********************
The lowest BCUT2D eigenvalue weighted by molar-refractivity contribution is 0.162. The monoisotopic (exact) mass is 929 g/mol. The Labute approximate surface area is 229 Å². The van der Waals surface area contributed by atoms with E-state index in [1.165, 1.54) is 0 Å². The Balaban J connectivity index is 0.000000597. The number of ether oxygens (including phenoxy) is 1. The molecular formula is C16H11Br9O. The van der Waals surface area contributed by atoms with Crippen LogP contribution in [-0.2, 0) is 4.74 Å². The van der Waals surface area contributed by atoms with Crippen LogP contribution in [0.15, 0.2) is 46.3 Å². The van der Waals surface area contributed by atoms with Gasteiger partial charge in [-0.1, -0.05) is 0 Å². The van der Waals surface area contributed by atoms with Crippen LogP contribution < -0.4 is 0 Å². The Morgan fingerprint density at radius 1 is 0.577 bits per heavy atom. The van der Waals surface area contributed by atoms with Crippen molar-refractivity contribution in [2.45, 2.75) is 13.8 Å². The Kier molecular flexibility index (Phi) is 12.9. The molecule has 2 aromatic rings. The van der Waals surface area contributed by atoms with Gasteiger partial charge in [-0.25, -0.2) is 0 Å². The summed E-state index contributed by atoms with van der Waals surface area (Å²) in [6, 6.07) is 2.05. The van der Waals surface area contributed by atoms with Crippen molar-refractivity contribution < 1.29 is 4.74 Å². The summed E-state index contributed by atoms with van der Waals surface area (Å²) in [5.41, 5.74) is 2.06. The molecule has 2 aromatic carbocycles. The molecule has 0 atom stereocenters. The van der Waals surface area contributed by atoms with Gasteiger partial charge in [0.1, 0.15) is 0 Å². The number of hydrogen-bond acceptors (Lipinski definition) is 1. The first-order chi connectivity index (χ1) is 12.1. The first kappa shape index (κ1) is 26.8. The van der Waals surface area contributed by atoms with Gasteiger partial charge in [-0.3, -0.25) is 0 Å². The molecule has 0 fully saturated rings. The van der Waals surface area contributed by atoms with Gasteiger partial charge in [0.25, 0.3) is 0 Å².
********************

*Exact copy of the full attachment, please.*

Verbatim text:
The lowest BCUT2D eigenvalue weighted by molar-refractivity contribution is 0.162. The monoisotopic (exact) mass is 929 g/mol. The Labute approximate surface area is 229 Å². The van der Waals surface area contributed by atoms with E-state index in [1.165, 1.54) is 0 Å². The Balaban J connectivity index is 0.000000597. The number of ether oxygens (including phenoxy) is 1. The molecular formula is C16H11Br9O. The van der Waals surface area contributed by atoms with Crippen LogP contribution in [-0.2, 0) is 4.74 Å². The van der Waals surface area contributed by atoms with Crippen LogP contribution in [0.15, 0.2) is 46.3 Å². The van der Waals surface area contributed by atoms with Gasteiger partial charge in [-0.1, -0.05) is 0 Å². The van der Waals surface area contributed by atoms with Crippen LogP contribution < -0.4 is 0 Å². The Morgan fingerprint density at radius 1 is 0.577 bits per heavy atom. The van der Waals surface area contributed by atoms with Crippen molar-refractivity contribution in [2.45, 2.75) is 13.8 Å². The Kier molecular flexibility index (Phi) is 12.9. The molecule has 2 aromatic rings. The van der Waals surface area contributed by atoms with Gasteiger partial charge in [-0.25, -0.2) is 0 Å². The summed E-state index contributed by atoms with van der Waals surface area (Å²) in [6, 6.07) is 2.05. The van der Waals surface area contributed by atoms with Crippen molar-refractivity contribution < 1.29 is 4.74 Å². The summed E-state index contributed by atoms with van der Waals surface area (Å²) in [5.41, 5.74) is 2.06. The molecule has 2 aromatic carbocycles. The molecule has 0 atom stereocenters. The van der Waals surface area contributed by atoms with Gasteiger partial charge in [0.1, 0.15) is 0 Å². The number of hydrogen-bond acceptors (Lipinski definition) is 1. The first-order chi connectivity index (χ1) is 12.1. The first kappa shape index (κ1) is 26.8. The van der Waals surface area contributed by atoms with Gasteiger partial charge in [-0.3, -0.25) is 0 Å². The molecule has 0 fully saturated rings. The van der Waals surface area contributed by atoms with Gasteiger partial charge in [0.25, 0.3) is 0 Å².